But the reason why I end up praising this again now is because this show is, ultimately, a coming of age story. It’s Steven’s story. That’s why the balance between human issues and gem issues is so important, that’s why every episode adds something. One of the issues I come across in storytelling (especially for kids) when a parent figure is missing is the simplification of the relationship that character has with the idea of the parent, especially when the parent/s are regarded as heroes by whoever is around the character. Steven’s relationship with Rose is never simplified and it’s detailed in breadcrumbs of information throughout the show, since the very beginning. When I imagined an episode like this back in season 1, I would have never known it would advance to such emotional complexity and moral dilemmas, but it all resulted from the sum of parts that where carefully placed in our way. I saw from afar the fandom itself going from seeing Rose as a distant and mysterious figure to intense moral arguments on what she had done and what point in the good/evil spectrum she was on. Because not only we learn things at Steven’s pace, we see how things affect him directly, not in a detached manner but in a close perspective. This is also influenced by the fact that Steven is a main character which people really like in general, which is something that doesn’t happen as often as it should. A lot of writers struggle when creating lead characters, they tend to end up with bland or simplified characters people aren’t as interested to read as the flamboyant side kick or the cool mysterious partner. Steven’s character development, the treatment of him as a complex individual and the way in which we see information as it’s presented to him, whether he interprets it the way we do at the time or not, is a winning combination. It allows us to be more than observers, to get involved.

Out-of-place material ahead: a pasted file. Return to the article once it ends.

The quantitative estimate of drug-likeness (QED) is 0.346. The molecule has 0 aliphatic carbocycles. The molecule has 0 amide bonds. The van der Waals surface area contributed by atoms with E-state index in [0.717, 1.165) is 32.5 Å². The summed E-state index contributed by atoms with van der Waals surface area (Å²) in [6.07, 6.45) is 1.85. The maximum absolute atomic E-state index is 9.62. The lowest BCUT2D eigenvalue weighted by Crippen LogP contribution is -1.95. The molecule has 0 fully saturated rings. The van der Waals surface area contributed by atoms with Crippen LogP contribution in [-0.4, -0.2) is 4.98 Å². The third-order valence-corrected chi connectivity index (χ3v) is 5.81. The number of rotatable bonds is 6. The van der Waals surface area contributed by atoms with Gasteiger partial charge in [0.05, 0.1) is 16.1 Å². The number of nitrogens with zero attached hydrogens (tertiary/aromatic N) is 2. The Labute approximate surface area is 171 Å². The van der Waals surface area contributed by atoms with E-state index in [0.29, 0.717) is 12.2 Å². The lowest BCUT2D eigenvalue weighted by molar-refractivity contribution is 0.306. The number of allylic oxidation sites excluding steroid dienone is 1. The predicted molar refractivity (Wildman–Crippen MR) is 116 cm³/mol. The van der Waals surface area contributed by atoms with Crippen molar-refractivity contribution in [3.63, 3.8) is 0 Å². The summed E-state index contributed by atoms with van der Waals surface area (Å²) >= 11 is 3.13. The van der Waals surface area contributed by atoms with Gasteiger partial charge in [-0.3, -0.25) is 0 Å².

That is storytelling at its finest, that transformation of people’s perspectives, the moment in which you question what you thought and wonder and ask questions and don’t stand still. When you’re not just entertained but you’re actively participating in what you’re witnessing. And this would have not happened if we had known all this in seasons 1 or 2. If Steven had known from seasons 1 or 2. This crew is patient because it trusts its show and its audience and it has a handle on information that I admire as a creator and as a part of the audience. Their patience allows this level of complexity with an organic flow in narrative, taking subjects as heavy as war, political turmoil, social rights, equality, grief, identity and love and breaking them down to small pieces, which add up to a very complex scenario and pushes you to question your perspective and analyse everything you thought you knew or learn it for the first time. I just admire this show so much.